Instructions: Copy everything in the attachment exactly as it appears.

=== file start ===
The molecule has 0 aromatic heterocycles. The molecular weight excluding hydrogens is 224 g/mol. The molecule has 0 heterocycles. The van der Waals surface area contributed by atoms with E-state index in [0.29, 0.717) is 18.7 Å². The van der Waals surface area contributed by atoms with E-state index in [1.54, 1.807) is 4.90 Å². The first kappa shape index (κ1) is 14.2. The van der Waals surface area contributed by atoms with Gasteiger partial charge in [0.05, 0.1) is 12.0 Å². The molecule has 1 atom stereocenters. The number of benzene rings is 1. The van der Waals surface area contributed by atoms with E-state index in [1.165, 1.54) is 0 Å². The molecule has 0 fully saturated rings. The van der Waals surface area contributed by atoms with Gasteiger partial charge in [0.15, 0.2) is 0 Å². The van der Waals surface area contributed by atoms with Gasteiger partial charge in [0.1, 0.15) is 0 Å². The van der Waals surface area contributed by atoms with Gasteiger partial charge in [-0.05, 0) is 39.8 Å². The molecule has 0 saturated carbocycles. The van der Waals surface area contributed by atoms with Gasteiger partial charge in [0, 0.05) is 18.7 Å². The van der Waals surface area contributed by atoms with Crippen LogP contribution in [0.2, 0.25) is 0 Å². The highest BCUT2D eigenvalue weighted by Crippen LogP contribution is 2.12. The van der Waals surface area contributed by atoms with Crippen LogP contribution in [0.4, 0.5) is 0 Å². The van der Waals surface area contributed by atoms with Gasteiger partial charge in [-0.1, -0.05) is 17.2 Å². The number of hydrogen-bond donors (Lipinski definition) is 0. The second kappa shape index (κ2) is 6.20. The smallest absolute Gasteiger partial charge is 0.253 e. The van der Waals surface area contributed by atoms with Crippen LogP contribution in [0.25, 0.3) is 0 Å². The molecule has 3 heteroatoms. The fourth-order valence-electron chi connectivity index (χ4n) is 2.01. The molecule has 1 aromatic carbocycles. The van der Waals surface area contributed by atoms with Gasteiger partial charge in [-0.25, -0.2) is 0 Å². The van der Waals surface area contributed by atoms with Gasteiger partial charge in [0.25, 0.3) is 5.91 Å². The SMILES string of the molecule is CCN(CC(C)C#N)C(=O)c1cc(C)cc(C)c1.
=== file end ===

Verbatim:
The molecule has 0 aromatic heterocycles. The molecular weight excluding hydrogens is 224 g/mol. The molecule has 0 heterocycles. The van der Waals surface area contributed by atoms with E-state index in [0.29, 0.717) is 18.7 Å². The van der Waals surface area contributed by atoms with E-state index in [1.54, 1.807) is 4.90 Å². The first kappa shape index (κ1) is 14.2. The van der Waals surface area contributed by atoms with Gasteiger partial charge in [0.05, 0.1) is 12.0 Å². The molecule has 1 atom stereocenters. The number of benzene rings is 1. The van der Waals surface area contributed by atoms with E-state index in [1.165, 1.54) is 0 Å². The molecule has 0 fully saturated rings. The van der Waals surface area contributed by atoms with Gasteiger partial charge in [0.15, 0.2) is 0 Å². The van der Waals surface area contributed by atoms with Gasteiger partial charge in [0.1, 0.15) is 0 Å². The van der Waals surface area contributed by atoms with Gasteiger partial charge in [-0.05, 0) is 39.8 Å². The molecule has 0 saturated carbocycles. The van der Waals surface area contributed by atoms with Gasteiger partial charge in [0, 0.05) is 18.7 Å². The van der Waals surface area contributed by atoms with Crippen LogP contribution in [0.2, 0.25) is 0 Å². The highest BCUT2D eigenvalue weighted by Crippen LogP contribution is 2.12. The van der Waals surface area contributed by atoms with Crippen LogP contribution in [0.4, 0.5) is 0 Å². The van der Waals surface area contributed by atoms with Gasteiger partial charge in [-0.1, -0.05) is 17.2 Å². The number of hydrogen-bond donors (Lipinski definition) is 0. The second kappa shape index (κ2) is 6.20. The smallest absolute Gasteiger partial charge is 0.253 e. The van der Waals surface area contributed by atoms with Crippen LogP contribution in [0.25, 0.3) is 0 Å². The molecule has 3 heteroatoms. The fourth-order valence-electron chi connectivity index (χ4n) is 2.01. The molecule has 1 aromatic carbocycles. The van der Waals surface area contributed by atoms with Gasteiger partial charge in [-0.25, -0.2) is 0 Å². The van der Waals surface area contributed by atoms with Gasteiger partial charge in [0.25, 0.3) is 5.91 Å². The SMILES string of the molecule is CCN(CC(C)C#N)C(=O)c1cc(C)cc(C)c1.